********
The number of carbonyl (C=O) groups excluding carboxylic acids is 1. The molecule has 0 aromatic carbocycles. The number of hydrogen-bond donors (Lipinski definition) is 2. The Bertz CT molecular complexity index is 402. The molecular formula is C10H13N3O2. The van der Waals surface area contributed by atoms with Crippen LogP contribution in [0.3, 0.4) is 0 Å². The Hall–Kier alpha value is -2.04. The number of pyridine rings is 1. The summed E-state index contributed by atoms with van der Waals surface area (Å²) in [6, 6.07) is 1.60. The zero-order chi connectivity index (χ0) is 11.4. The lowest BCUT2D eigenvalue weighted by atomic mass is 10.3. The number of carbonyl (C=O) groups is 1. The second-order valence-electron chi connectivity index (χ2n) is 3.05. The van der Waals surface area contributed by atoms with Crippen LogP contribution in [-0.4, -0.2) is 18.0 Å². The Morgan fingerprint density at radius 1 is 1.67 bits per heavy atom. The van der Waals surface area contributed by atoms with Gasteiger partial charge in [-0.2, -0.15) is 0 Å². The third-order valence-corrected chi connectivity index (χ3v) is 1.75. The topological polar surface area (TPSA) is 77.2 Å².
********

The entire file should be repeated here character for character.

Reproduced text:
The number of carbonyl (C=O) groups excluding carboxylic acids is 1. The molecule has 0 aromatic carbocycles. The number of hydrogen-bond donors (Lipinski definition) is 2. The Bertz CT molecular complexity index is 402. The molecular formula is C10H13N3O2. The van der Waals surface area contributed by atoms with Crippen LogP contribution in [0.3, 0.4) is 0 Å². The Hall–Kier alpha value is -2.04. The number of pyridine rings is 1. The summed E-state index contributed by atoms with van der Waals surface area (Å²) in [6, 6.07) is 1.60. The zero-order chi connectivity index (χ0) is 11.4. The lowest BCUT2D eigenvalue weighted by atomic mass is 10.3. The number of carbonyl (C=O) groups is 1. The second-order valence-electron chi connectivity index (χ2n) is 3.05. The van der Waals surface area contributed by atoms with Crippen LogP contribution in [-0.4, -0.2) is 18.0 Å². The Morgan fingerprint density at radius 1 is 1.67 bits per heavy atom. The van der Waals surface area contributed by atoms with Gasteiger partial charge in [-0.2, -0.15) is 0 Å². The third-order valence-corrected chi connectivity index (χ3v) is 1.75. The topological polar surface area (TPSA) is 77.2 Å².